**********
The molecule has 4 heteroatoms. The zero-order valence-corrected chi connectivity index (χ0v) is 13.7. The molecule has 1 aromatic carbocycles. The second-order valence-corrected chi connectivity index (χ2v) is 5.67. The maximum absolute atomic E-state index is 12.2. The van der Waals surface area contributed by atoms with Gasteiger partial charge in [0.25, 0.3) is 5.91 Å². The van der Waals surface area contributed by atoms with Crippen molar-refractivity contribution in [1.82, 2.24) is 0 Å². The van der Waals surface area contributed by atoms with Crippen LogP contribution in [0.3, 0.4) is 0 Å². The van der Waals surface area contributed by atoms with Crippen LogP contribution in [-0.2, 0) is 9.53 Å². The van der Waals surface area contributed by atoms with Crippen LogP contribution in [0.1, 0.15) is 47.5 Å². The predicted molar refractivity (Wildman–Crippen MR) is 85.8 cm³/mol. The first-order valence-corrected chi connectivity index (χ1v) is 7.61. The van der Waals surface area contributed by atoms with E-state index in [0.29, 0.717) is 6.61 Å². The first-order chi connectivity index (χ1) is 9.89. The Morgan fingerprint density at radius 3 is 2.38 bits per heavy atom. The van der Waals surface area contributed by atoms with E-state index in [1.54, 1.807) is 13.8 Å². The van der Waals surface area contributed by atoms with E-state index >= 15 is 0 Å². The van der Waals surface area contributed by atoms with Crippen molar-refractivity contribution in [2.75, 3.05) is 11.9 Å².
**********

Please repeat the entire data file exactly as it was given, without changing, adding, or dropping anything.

The molecule has 4 heteroatoms. The zero-order valence-corrected chi connectivity index (χ0v) is 13.7. The molecule has 1 aromatic carbocycles. The second-order valence-corrected chi connectivity index (χ2v) is 5.67. The maximum absolute atomic E-state index is 12.2. The van der Waals surface area contributed by atoms with Gasteiger partial charge in [0.25, 0.3) is 5.91 Å². The van der Waals surface area contributed by atoms with Crippen molar-refractivity contribution in [1.82, 2.24) is 0 Å². The van der Waals surface area contributed by atoms with Crippen LogP contribution in [0.3, 0.4) is 0 Å². The van der Waals surface area contributed by atoms with Crippen LogP contribution in [-0.2, 0) is 9.53 Å². The van der Waals surface area contributed by atoms with Crippen LogP contribution in [0.1, 0.15) is 47.5 Å². The predicted molar refractivity (Wildman–Crippen MR) is 85.8 cm³/mol. The first-order valence-corrected chi connectivity index (χ1v) is 7.61. The van der Waals surface area contributed by atoms with E-state index in [0.29, 0.717) is 6.61 Å². The first-order chi connectivity index (χ1) is 9.89. The Morgan fingerprint density at radius 3 is 2.38 bits per heavy atom. The van der Waals surface area contributed by atoms with E-state index in [1.54, 1.807) is 13.8 Å². The van der Waals surface area contributed by atoms with E-state index >= 15 is 0 Å². The van der Waals surface area contributed by atoms with Crippen molar-refractivity contribution in [2.75, 3.05) is 11.9 Å².